Finally, it helps if a Scrum Master has an engineering background:
The best Scrum Masters are also good engineers. The Scrum Master helps the team improve its engineering practices, just as a coach teaches a team to play better. He or she causes the team to reevaluate and discard wasteful practices, and to assess, design and adopt new practices. For instance, Mike Beedle likes many Extreme Programming practices. He has helped Scrum teams implement them within their projects. (p 60)
There is no retrospective, there is only the Daily Scrum
During the Daily Scrum each team member answers the following three questions (p 43):
- What have you done since last Scrum?
- What will you do between now and the next Scrum?
- What got in your way of doing work?
For the last one, the question about impediments,
[…], the Scrum Master should encourage them [the team] to think “outside the box.” If this were the perfect work environment, what else would it have? More specifically, what could help the team be more productive, both as a group of individuals and a cohesive team? (p 44)
So this goes beyond the regular question about impediments, about something specific slowing you down right now. It’s a question about what improvements can be made to the team, to the way-of-working, to the tooling, to the organization. It’s a daily retrospective and it’s the only retrospective in old-school Scrum.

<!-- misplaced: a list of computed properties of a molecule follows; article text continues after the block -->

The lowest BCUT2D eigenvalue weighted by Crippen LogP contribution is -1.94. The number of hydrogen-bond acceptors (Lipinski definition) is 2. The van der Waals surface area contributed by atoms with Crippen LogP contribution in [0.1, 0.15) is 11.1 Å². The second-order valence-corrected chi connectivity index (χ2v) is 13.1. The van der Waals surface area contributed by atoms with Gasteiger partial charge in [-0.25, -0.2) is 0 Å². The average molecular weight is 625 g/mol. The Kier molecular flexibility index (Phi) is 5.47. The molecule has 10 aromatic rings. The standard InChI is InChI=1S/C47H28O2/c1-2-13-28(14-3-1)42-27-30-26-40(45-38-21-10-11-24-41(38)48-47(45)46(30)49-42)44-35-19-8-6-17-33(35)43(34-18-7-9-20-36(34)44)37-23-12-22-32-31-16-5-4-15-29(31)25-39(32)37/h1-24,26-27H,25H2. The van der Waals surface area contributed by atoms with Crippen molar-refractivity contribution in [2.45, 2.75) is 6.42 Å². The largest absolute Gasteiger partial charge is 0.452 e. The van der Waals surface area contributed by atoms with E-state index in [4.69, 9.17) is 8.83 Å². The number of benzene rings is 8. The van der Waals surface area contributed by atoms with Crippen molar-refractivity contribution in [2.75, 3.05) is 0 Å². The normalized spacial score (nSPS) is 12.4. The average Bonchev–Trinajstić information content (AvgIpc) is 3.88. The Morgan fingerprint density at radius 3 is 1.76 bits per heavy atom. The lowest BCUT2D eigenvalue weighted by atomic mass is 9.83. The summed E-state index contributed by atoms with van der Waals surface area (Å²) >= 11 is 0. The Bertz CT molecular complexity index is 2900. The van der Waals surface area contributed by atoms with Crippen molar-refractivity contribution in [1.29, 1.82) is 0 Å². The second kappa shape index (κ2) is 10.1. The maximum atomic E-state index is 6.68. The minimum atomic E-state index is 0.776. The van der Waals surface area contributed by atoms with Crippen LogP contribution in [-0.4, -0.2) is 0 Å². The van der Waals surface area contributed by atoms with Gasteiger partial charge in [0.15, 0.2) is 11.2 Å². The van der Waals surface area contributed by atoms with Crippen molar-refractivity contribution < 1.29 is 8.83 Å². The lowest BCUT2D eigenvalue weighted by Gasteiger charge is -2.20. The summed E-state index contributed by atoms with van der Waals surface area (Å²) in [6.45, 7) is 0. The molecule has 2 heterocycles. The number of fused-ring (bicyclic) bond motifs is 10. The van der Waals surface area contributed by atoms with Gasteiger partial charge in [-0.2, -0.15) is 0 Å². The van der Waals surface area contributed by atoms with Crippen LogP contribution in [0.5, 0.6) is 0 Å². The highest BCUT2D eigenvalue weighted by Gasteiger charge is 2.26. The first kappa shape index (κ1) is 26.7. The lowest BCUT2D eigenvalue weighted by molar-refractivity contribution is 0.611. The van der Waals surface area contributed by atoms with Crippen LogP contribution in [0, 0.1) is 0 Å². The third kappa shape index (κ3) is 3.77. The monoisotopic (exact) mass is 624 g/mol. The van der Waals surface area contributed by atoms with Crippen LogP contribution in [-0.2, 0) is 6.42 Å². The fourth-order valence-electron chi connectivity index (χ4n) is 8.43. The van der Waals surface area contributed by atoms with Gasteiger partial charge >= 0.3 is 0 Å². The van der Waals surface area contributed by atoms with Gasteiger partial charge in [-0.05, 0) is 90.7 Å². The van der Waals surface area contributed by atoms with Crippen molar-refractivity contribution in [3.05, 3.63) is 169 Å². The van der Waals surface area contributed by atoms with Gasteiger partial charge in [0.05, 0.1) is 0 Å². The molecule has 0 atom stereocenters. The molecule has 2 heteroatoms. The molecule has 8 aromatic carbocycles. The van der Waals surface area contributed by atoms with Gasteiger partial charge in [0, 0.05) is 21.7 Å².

Two things should happen with these impediments identified in the Daily Scrum. They “should be written down on the white board on the wall.” (p 44) and they become the Scrum Master’s responsibility: “The Scrum Master’s top priority is removing impediments. If team members inform the Scrum Master that he or she can do something to make them more productive, the Scrum Master should do it.” (p 45)
This relentless daily focus on improving productivity is radical enough, but it gets even better.
Too many open impediments is a reason to cancel the sprint:
If the open impediments on the white board get to be lengthy, this may indicate that the larger organization isn’t supporting the team. In this case, the Scrum Master may have to cancel the Sprint. This is a very powerful card to play. […] Once the decision has been made to cancel the Sprint, the Scrum Master is effectively stating that there isn’t enough management support or organizational effectiveness for the project to succeed. (p 45)
All you need for a sprint is 30 days and a goal